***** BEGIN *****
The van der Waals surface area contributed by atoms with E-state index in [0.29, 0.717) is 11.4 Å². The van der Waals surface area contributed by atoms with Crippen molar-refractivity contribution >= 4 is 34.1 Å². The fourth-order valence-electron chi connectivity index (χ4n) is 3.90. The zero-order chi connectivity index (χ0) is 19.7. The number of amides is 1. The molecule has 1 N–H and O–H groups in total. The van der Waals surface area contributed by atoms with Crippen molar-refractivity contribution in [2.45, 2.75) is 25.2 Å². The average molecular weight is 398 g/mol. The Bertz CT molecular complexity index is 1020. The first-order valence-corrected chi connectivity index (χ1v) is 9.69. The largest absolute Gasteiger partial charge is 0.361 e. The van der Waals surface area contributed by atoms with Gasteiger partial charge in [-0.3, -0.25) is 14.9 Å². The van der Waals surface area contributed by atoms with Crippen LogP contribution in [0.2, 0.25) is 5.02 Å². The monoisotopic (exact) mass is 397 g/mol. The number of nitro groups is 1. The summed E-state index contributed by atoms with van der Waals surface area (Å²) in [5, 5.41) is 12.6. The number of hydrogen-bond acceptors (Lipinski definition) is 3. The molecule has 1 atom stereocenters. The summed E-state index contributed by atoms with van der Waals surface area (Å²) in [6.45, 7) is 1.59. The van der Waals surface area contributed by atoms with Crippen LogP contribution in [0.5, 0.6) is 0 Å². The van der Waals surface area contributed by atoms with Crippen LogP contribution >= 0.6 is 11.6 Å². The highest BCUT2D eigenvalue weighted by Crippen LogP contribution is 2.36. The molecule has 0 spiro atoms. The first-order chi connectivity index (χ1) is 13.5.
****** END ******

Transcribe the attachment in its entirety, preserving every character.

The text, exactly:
The van der Waals surface area contributed by atoms with E-state index in [0.29, 0.717) is 11.4 Å². The van der Waals surface area contributed by atoms with Crippen molar-refractivity contribution >= 4 is 34.1 Å². The fourth-order valence-electron chi connectivity index (χ4n) is 3.90. The zero-order chi connectivity index (χ0) is 19.7. The number of amides is 1. The molecule has 1 N–H and O–H groups in total. The van der Waals surface area contributed by atoms with Crippen molar-refractivity contribution in [2.45, 2.75) is 25.2 Å². The average molecular weight is 398 g/mol. The Bertz CT molecular complexity index is 1020. The first-order valence-corrected chi connectivity index (χ1v) is 9.69. The largest absolute Gasteiger partial charge is 0.361 e. The van der Waals surface area contributed by atoms with Gasteiger partial charge in [-0.3, -0.25) is 14.9 Å². The van der Waals surface area contributed by atoms with Crippen LogP contribution in [0.2, 0.25) is 5.02 Å². The monoisotopic (exact) mass is 397 g/mol. The number of nitro groups is 1. The summed E-state index contributed by atoms with van der Waals surface area (Å²) in [5, 5.41) is 12.6. The number of hydrogen-bond acceptors (Lipinski definition) is 3. The molecule has 1 atom stereocenters. The summed E-state index contributed by atoms with van der Waals surface area (Å²) in [6.45, 7) is 1.59. The van der Waals surface area contributed by atoms with Crippen LogP contribution in [0.5, 0.6) is 0 Å². The van der Waals surface area contributed by atoms with Crippen LogP contribution >= 0.6 is 11.6 Å². The highest BCUT2D eigenvalue weighted by Crippen LogP contribution is 2.36. The molecule has 0 spiro atoms. The first-order chi connectivity index (χ1) is 13.5.